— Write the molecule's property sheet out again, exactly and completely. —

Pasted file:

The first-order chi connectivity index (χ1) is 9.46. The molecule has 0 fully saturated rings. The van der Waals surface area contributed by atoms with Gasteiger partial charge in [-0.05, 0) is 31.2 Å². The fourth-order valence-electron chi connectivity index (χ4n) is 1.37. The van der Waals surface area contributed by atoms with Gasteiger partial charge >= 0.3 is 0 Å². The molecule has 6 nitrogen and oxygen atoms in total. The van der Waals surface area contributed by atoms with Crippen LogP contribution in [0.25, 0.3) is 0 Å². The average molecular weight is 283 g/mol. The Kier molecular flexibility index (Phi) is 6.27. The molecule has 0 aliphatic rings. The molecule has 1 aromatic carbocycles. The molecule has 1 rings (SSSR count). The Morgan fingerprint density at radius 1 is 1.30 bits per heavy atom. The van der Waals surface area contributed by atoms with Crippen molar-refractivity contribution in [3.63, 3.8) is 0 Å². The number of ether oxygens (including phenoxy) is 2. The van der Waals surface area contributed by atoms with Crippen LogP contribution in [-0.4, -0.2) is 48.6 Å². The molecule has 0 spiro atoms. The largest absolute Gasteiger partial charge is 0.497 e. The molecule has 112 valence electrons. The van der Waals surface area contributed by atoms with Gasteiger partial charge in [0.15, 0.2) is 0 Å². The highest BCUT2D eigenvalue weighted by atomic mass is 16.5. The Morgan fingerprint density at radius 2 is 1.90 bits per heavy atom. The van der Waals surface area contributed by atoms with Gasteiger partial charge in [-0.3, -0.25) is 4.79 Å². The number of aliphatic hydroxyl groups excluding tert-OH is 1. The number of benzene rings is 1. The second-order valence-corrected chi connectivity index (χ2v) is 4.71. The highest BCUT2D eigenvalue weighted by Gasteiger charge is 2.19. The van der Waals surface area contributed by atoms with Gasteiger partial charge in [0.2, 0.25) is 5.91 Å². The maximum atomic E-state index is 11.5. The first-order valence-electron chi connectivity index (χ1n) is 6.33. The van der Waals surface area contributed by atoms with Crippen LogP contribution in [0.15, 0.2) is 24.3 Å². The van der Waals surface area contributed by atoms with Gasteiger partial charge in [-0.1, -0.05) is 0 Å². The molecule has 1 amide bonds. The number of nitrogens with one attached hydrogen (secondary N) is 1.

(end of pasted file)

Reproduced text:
The first-order chi connectivity index (χ1) is 9.46. The molecule has 0 fully saturated rings. The van der Waals surface area contributed by atoms with Gasteiger partial charge in [-0.05, 0) is 31.2 Å². The fourth-order valence-electron chi connectivity index (χ4n) is 1.37. The van der Waals surface area contributed by atoms with Gasteiger partial charge >= 0.3 is 0 Å². The molecule has 6 nitrogen and oxygen atoms in total. The van der Waals surface area contributed by atoms with Crippen LogP contribution in [0.25, 0.3) is 0 Å². The average molecular weight is 283 g/mol. The Kier molecular flexibility index (Phi) is 6.27. The molecule has 0 aliphatic rings. The molecule has 1 aromatic carbocycles. The molecule has 1 rings (SSSR count). The Morgan fingerprint density at radius 1 is 1.30 bits per heavy atom. The van der Waals surface area contributed by atoms with Crippen molar-refractivity contribution in [3.63, 3.8) is 0 Å². The number of ether oxygens (including phenoxy) is 2. The van der Waals surface area contributed by atoms with Crippen LogP contribution in [-0.4, -0.2) is 48.6 Å². The molecule has 0 spiro atoms. The largest absolute Gasteiger partial charge is 0.497 e. The molecule has 112 valence electrons. The van der Waals surface area contributed by atoms with Gasteiger partial charge in [0.15, 0.2) is 0 Å². The highest BCUT2D eigenvalue weighted by atomic mass is 16.5. The Morgan fingerprint density at radius 2 is 1.90 bits per heavy atom. The van der Waals surface area contributed by atoms with Gasteiger partial charge in [-0.3, -0.25) is 4.79 Å². The number of aliphatic hydroxyl groups excluding tert-OH is 1. The number of benzene rings is 1. The second-order valence-corrected chi connectivity index (χ2v) is 4.71. The highest BCUT2D eigenvalue weighted by Gasteiger charge is 2.19. The van der Waals surface area contributed by atoms with Gasteiger partial charge in [0.2, 0.25) is 5.91 Å². The maximum atomic E-state index is 11.5. The first-order valence-electron chi connectivity index (χ1n) is 6.33. The van der Waals surface area contributed by atoms with Crippen LogP contribution in [0.15, 0.2) is 24.3 Å². The van der Waals surface area contributed by atoms with Gasteiger partial charge in [-0.1, -0.05) is 0 Å². The molecule has 1 amide bonds. The number of nitrogens with one attached hydrogen (secondary N) is 1.